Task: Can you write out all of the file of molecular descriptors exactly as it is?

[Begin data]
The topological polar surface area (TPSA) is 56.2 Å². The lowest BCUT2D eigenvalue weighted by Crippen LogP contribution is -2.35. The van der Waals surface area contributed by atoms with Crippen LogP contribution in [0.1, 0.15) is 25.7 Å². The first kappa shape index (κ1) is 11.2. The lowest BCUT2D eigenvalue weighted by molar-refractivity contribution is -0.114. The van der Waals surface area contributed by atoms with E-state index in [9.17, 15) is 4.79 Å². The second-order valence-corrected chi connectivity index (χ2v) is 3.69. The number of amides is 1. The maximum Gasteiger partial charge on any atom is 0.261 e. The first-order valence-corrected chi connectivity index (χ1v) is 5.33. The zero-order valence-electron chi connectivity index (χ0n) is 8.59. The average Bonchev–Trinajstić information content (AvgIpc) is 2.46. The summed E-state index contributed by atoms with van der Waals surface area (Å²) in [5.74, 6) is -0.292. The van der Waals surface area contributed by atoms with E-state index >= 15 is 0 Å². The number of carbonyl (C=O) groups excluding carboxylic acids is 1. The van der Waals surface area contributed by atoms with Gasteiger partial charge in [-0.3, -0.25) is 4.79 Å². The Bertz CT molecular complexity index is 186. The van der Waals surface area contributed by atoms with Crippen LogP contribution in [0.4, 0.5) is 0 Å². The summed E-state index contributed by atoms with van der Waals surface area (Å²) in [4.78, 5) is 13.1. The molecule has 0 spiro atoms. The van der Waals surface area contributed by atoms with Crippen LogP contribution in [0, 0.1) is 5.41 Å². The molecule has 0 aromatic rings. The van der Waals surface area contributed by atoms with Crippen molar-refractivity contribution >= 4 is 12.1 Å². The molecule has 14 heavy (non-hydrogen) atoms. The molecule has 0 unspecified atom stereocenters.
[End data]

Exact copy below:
The topological polar surface area (TPSA) is 56.2 Å². The lowest BCUT2D eigenvalue weighted by Crippen LogP contribution is -2.35. The van der Waals surface area contributed by atoms with Crippen LogP contribution in [0.1, 0.15) is 25.7 Å². The first kappa shape index (κ1) is 11.2. The lowest BCUT2D eigenvalue weighted by molar-refractivity contribution is -0.114. The van der Waals surface area contributed by atoms with E-state index in [9.17, 15) is 4.79 Å². The second-order valence-corrected chi connectivity index (χ2v) is 3.69. The number of amides is 1. The maximum Gasteiger partial charge on any atom is 0.261 e. The first-order valence-corrected chi connectivity index (χ1v) is 5.33. The zero-order valence-electron chi connectivity index (χ0n) is 8.59. The average Bonchev–Trinajstić information content (AvgIpc) is 2.46. The summed E-state index contributed by atoms with van der Waals surface area (Å²) in [5.74, 6) is -0.292. The van der Waals surface area contributed by atoms with E-state index >= 15 is 0 Å². The number of carbonyl (C=O) groups excluding carboxylic acids is 1. The van der Waals surface area contributed by atoms with Gasteiger partial charge in [-0.3, -0.25) is 4.79 Å². The Bertz CT molecular complexity index is 186. The van der Waals surface area contributed by atoms with Crippen LogP contribution in [0.4, 0.5) is 0 Å². The summed E-state index contributed by atoms with van der Waals surface area (Å²) in [4.78, 5) is 13.1. The molecule has 0 spiro atoms. The van der Waals surface area contributed by atoms with Crippen LogP contribution in [0, 0.1) is 5.41 Å². The molecule has 0 aromatic rings. The van der Waals surface area contributed by atoms with Crippen molar-refractivity contribution >= 4 is 12.1 Å². The molecule has 14 heavy (non-hydrogen) atoms. The molecule has 0 unspecified atom stereocenters.